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Lehman Brothers

A Crisis of Value

Oonagh McDonald

This book explains the fundamental causes of the bank's failure, including the inadequacy of the regulatory and supervisory framework. For some, it was the repeal of the Glass-Steagall Act that was the overriding cause, not just of the collapse of Lehman Brothers, but of the financial crisis as a whole. The book argues that the cause is partly to be found both in weak and ineffective regulation and also in a programme of regulation and supervision that was simply not fit for the purpose. Lehman Brothers' long history began with three brothers, immigrants from Germany, who sold selling groceries and dry goods to local cotton farmers. Dick Fuld, the chairman and CEO, and his senior management, ignored the increased risks, choosing to rely on over-valuations of the firm's assets. The book examines the regulation of the Big Five investment banks in the context of the changes which took place in the structure of banking after the repeal of the Glass-Steagall Act. It describes the introduction of the European Union's Consolidated Supervision Directive in 2004. The book examines the whole issue of valuing Lehman's assets and details the regulations covering appraisals and valuations of real estate, applicable at the time and to consider Lehman's approach in the light of these regulations. It argues that that the valuation of Lehman's real estate assets was problematic to say the least, as the regulators did not require the investment banks to adopt a recognized methodology of valuation, and that Lehman's own methods were flawed.

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Oonagh McDonald

Five investment banks, only to banks regulated by the agencies: the Office of the Comptroller of the Currency (OCC), the Federal Reserve, the Federal Deposit Insurance Corporation (FDIC) and the Office of Thrift Supervision (OTS). That left another regulatory gap. The SEC did not examine the real estate risks Lehman ran, lacking a mandate and regulations to do so. In other words, it was not the process of bankruptcy that destroyed value. Lehman's real estate assets did not have the value the company had attached to them. Ultimately, the value of the derivatives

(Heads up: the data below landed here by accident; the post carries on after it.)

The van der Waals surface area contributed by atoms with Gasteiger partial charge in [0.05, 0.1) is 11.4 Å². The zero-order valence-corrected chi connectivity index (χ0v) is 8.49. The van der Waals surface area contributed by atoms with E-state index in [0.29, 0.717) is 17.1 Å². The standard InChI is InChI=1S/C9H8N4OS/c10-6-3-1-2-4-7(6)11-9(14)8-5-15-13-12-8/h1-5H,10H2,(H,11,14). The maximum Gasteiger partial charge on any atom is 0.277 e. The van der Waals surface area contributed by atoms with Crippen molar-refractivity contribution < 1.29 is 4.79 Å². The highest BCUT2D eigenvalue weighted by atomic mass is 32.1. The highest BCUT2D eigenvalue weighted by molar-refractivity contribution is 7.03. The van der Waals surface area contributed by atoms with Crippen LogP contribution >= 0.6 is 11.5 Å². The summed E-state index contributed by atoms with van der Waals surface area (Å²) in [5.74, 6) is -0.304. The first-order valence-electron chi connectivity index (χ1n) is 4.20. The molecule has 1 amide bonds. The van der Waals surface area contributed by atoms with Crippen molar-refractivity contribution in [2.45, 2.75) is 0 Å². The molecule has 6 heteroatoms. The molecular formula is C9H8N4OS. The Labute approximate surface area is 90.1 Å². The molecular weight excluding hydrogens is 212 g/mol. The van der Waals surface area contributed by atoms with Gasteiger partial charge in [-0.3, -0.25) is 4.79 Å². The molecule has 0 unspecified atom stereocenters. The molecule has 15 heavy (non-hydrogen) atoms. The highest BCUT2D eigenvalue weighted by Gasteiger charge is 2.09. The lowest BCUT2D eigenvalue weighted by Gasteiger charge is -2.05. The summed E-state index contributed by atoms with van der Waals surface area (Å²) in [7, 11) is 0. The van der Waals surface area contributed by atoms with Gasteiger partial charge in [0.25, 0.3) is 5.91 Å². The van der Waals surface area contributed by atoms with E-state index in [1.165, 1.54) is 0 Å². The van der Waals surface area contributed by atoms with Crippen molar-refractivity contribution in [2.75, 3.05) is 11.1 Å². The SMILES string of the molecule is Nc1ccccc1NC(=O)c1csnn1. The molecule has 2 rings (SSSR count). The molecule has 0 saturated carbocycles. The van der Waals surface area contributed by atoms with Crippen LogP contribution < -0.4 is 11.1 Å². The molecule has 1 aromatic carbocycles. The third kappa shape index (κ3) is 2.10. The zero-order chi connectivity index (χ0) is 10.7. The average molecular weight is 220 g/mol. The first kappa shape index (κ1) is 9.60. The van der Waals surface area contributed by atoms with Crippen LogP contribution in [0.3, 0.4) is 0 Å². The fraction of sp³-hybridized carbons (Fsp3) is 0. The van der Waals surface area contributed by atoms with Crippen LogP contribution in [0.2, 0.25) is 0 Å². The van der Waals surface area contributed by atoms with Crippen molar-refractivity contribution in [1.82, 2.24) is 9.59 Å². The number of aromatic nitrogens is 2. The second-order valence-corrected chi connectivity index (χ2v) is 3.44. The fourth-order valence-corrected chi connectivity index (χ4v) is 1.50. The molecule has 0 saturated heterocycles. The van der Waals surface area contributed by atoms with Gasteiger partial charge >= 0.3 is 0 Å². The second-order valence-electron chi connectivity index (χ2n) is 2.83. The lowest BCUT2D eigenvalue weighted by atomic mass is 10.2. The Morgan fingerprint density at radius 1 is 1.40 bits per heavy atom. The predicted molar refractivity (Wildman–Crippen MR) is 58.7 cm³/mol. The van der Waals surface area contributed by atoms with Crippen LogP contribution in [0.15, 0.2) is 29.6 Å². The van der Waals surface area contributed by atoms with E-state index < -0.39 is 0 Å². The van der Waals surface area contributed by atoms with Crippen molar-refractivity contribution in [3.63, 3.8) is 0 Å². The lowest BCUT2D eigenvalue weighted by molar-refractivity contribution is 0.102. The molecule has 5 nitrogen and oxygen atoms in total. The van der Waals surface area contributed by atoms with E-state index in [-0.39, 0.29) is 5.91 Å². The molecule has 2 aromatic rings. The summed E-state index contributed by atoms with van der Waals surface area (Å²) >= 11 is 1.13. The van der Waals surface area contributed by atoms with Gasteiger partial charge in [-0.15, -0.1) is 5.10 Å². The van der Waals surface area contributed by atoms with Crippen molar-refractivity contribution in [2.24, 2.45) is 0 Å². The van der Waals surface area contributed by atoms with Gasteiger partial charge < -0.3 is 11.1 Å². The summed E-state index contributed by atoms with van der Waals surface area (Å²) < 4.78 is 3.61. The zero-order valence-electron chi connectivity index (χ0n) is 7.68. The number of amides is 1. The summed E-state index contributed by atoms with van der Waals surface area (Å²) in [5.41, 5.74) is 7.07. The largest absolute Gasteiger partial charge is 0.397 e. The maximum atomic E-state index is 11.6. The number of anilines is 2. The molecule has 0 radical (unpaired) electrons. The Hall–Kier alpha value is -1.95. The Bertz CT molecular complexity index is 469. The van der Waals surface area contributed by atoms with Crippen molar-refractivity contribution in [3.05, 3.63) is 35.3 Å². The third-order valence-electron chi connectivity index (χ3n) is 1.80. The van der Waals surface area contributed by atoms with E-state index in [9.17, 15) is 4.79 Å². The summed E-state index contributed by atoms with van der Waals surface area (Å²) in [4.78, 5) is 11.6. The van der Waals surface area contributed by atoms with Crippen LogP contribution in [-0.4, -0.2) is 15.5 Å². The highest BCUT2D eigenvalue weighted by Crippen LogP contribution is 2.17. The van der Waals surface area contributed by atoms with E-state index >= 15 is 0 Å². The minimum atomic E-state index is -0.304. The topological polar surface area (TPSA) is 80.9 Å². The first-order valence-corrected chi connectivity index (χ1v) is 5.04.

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Oonagh McDonald

balance sheet risk, reinforcing our focus on our client-facing business and returning the Firm to profitability. 1 The early announcement included an increase in total stockholders' equity of $28.4bn, up from $26.3bn, an estimated liquidity pool of $42bn, and plans to sell a majority stake in its asset management unit. Lehman also revealed that it would separate off a ‘vast majority of the firm's commercial real estate assets from our core business by spinning off those assets to our

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Oonagh McDonald

confidence because it made a series of business decisions that left it with a heavy concentration of illiquid assets of deteriorating value in commercial and residential real estate. He found that the policies Lehman followed were in error, but that they fell within the ‘business judgement rule’. However, the decision not to disclose the effects of those judgements does give rise to colorable claims against senior officers who oversaw and certified misleading financial statements – Richard Fuld and its Chief Financial Officers

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Oonagh McDonald